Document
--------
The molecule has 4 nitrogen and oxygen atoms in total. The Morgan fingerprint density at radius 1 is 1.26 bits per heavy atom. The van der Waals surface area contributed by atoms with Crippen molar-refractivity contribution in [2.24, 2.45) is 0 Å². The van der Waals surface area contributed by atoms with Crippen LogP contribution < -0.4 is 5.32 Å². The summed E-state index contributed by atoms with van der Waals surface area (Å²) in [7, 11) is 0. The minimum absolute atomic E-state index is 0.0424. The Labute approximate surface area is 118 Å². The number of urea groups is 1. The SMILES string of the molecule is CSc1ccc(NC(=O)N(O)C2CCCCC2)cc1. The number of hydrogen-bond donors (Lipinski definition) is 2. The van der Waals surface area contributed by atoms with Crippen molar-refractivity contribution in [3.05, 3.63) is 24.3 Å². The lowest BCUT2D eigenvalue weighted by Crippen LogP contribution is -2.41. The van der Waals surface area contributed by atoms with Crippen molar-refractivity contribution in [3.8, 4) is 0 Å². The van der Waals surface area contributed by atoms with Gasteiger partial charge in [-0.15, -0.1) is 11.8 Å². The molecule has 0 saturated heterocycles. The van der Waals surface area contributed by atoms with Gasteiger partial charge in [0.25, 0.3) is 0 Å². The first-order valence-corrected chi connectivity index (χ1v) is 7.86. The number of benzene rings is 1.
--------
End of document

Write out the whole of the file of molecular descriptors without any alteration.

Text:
The molecule has 4 nitrogen and oxygen atoms in total. The Morgan fingerprint density at radius 1 is 1.26 bits per heavy atom. The van der Waals surface area contributed by atoms with Crippen molar-refractivity contribution in [2.24, 2.45) is 0 Å². The van der Waals surface area contributed by atoms with Crippen LogP contribution < -0.4 is 5.32 Å². The summed E-state index contributed by atoms with van der Waals surface area (Å²) in [7, 11) is 0. The minimum absolute atomic E-state index is 0.0424. The Labute approximate surface area is 118 Å². The number of urea groups is 1. The SMILES string of the molecule is CSc1ccc(NC(=O)N(O)C2CCCCC2)cc1. The number of hydrogen-bond donors (Lipinski definition) is 2. The van der Waals surface area contributed by atoms with Crippen molar-refractivity contribution in [3.05, 3.63) is 24.3 Å². The lowest BCUT2D eigenvalue weighted by Crippen LogP contribution is -2.41. The van der Waals surface area contributed by atoms with Crippen molar-refractivity contribution in [3.8, 4) is 0 Å². The van der Waals surface area contributed by atoms with Gasteiger partial charge in [-0.15, -0.1) is 11.8 Å². The molecule has 0 saturated heterocycles. The van der Waals surface area contributed by atoms with Gasteiger partial charge in [0.25, 0.3) is 0 Å². The first-order valence-corrected chi connectivity index (χ1v) is 7.86. The number of benzene rings is 1.